Microstructure and Reliability of Low Ag, Bi-Containing Solder Alloys

Microstructure and Reliability of Low Ag, Bi-Containing Solder Alloys
This paper investigates a number of low (or no) Silver (Ag), Bi-containing Pb-free alloys for performance in accelerated thermal cycling (ATC).
Analysis Lab


Authored By:

Eva Kosiba, Simin Bagheri, Polina Snugovsky, Ph.D.
Celestica Inc. Toronto, ON, Canada

Doug Perovic, Ph.D.
University of Toronto
Toronto, ON, Canada


Accelerated thermal cycling (ATC) was performed on a test vehicle which included various components, built with three low (or no) Ag, Bi-containing solders and compared to a baseline of SAC305 (Sn/Ag3%Cu 0.5%). Lead free SAC305 has become the default lead-free alloy for consumer electronic application use since the implementation of the RoHS legislation banning the use of Pb in solder.

SAC305 however does not perform as well as SnPb in some key areas which are of importance to consumer electronic applications; specifically drop/shock performance and survival under accelerate thermal cycling conditions. Efforts have been made in the consumer sector to improve upon these properties of SAC305 by, for example reducing the amount of Ag in order to improve drop/shock performance, however an alternate alloy is still required to meet all of the existing concerns.

It has been shown in the previous paper presented at last year's ICSR conference "Assembly Feasibility and Property Evaluation of Low Ag, Bi-Containing Solder Alloys" that these alloys show promise in drop/shock performance. This work shows that these same Bi-containing ternary and quaternary alloys also show promise in ATC. ATC of 3000 cycles was performed from 0 C to 100C. The results of the three Bi containing alloys were compared to SAC305. Additionally microstructural evaluation was performed at time zero and after ATC. Bi containing solders may prove to be adequate replacement for SAC305 in consumer electronic applications.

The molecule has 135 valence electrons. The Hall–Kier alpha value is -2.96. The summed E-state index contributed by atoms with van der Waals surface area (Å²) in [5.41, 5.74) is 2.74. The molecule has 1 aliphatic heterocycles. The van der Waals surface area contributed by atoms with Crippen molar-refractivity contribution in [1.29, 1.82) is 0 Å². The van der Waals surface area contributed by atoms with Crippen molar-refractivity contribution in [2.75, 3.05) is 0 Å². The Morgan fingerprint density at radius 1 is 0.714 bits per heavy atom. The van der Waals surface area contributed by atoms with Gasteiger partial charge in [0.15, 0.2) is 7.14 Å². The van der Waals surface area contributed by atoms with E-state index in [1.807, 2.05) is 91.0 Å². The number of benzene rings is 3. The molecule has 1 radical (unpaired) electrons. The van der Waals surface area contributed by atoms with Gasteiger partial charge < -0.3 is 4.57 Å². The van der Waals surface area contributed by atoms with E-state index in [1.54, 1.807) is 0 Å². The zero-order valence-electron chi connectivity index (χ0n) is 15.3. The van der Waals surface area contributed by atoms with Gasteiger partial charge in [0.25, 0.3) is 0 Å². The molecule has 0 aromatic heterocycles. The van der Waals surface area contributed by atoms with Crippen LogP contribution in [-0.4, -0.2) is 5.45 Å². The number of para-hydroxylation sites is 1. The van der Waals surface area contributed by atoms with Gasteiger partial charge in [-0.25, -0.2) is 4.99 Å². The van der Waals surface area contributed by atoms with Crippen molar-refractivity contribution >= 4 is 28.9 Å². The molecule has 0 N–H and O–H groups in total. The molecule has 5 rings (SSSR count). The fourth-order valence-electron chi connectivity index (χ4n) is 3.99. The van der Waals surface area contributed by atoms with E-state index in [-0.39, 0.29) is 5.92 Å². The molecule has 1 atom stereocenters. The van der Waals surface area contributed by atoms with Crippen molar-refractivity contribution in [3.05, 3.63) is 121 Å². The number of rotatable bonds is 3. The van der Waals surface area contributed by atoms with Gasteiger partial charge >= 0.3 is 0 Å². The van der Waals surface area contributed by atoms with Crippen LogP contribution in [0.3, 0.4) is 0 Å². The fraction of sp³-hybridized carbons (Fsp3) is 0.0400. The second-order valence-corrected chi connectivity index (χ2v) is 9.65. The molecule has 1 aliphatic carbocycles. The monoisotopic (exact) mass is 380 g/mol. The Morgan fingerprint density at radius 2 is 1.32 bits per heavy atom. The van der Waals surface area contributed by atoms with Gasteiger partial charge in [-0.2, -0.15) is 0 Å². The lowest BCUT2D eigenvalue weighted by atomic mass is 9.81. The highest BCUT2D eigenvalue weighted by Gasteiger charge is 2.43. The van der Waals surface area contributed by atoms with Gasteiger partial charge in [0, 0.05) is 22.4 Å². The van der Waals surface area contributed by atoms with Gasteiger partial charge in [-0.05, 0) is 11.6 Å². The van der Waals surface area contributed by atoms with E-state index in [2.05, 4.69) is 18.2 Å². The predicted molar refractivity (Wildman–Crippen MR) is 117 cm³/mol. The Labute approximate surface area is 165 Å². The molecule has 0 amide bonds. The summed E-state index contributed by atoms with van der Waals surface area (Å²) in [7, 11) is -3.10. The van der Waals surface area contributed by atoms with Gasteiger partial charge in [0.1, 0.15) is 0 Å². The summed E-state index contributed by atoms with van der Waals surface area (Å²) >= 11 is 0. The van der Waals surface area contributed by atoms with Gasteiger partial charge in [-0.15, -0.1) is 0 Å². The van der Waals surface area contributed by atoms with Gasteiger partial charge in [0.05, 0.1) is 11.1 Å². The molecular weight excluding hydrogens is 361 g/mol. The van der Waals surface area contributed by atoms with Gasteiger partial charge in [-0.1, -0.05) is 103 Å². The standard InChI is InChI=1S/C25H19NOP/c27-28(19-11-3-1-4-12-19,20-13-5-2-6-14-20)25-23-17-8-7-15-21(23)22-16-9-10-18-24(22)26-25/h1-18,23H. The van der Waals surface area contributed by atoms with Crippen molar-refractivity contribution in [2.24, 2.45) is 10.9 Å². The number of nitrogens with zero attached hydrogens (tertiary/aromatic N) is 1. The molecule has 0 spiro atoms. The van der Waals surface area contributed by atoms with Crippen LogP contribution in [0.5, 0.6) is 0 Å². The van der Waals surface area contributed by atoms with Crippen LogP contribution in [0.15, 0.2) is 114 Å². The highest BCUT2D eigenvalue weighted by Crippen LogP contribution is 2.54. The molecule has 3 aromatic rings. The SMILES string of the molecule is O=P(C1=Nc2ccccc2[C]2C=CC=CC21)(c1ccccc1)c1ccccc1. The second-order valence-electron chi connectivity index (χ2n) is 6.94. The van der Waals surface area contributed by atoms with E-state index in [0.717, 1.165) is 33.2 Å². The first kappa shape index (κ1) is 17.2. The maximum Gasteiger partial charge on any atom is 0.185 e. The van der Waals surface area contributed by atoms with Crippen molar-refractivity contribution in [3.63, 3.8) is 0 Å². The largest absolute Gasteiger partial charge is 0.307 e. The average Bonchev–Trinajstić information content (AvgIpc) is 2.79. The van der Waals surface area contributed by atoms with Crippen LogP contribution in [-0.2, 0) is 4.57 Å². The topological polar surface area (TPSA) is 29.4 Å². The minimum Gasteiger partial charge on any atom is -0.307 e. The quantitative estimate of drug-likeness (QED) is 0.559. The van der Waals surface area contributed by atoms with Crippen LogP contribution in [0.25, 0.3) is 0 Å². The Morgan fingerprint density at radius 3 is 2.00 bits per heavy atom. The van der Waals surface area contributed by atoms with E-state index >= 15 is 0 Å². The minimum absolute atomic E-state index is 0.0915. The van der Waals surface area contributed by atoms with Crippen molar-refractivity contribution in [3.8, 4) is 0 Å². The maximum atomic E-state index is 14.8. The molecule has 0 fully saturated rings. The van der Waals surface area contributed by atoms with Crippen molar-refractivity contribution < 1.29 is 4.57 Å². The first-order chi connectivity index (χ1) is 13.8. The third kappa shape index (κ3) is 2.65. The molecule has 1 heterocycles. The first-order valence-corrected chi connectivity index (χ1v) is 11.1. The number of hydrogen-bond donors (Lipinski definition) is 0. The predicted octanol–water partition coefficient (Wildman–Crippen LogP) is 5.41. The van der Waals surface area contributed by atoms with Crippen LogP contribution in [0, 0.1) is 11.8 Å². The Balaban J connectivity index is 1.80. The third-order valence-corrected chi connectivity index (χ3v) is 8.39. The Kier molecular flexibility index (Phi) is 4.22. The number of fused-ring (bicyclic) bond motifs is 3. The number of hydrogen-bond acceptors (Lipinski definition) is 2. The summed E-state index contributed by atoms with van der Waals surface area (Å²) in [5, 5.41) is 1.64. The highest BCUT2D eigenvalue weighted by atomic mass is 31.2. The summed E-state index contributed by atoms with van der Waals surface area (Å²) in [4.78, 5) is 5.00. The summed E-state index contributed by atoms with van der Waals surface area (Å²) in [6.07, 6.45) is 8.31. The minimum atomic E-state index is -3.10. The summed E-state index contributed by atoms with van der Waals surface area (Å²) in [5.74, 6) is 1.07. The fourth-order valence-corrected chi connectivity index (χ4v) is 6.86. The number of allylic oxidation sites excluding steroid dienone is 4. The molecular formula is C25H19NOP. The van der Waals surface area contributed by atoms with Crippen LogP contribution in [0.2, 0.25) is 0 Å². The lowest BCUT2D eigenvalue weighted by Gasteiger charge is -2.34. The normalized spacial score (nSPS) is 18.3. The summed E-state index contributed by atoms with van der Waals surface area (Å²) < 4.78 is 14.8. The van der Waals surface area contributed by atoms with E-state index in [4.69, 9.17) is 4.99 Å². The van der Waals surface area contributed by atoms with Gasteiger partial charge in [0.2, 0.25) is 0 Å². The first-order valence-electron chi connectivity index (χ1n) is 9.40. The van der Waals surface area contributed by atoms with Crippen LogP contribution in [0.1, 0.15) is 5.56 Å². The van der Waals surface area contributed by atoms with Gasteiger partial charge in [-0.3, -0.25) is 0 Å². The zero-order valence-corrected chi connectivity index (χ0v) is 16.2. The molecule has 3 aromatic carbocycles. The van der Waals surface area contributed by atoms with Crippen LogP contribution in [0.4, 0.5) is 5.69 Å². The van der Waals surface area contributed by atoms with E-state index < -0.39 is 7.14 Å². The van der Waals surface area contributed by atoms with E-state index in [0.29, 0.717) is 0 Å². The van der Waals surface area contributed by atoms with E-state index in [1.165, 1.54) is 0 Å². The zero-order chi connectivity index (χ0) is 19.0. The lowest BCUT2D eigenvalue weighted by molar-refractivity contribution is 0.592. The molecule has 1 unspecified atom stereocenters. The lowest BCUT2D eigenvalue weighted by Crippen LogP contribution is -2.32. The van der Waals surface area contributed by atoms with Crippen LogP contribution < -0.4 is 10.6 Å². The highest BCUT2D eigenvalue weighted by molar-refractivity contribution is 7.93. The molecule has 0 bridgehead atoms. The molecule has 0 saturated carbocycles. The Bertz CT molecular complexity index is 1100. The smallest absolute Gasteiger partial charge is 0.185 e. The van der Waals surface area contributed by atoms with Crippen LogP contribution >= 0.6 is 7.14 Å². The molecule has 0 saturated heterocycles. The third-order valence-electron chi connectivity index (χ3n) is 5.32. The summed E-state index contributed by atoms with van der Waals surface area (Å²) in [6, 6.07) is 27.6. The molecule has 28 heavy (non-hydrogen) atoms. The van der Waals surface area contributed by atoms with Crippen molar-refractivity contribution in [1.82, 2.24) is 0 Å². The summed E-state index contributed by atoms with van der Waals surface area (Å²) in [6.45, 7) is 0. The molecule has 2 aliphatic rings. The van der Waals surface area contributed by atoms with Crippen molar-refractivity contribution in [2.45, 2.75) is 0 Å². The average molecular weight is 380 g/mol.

This screening experiment for selecting a Pb-free solder with a lower melting temperature then conventional SAC305 for consumer electronics is on going.

Observations and conclusions that can be made at this time are as follows:
  • All for Pb-free solders survived 0C-to-100C ATC in excess of 3000 cycles.
  • Even though there were no electrical failures at 3000 cycles ATC (i.e. all solder joints were electrically sound), cracks had initiated and were propagating through the solder joint.
  • These fatigue cracks form along the high strain region where recrystalization is occurring rapidly, induced by the stress that thermal cycling induces in materials with mismatched CTE

Initially Published in the SMTA Proceedings


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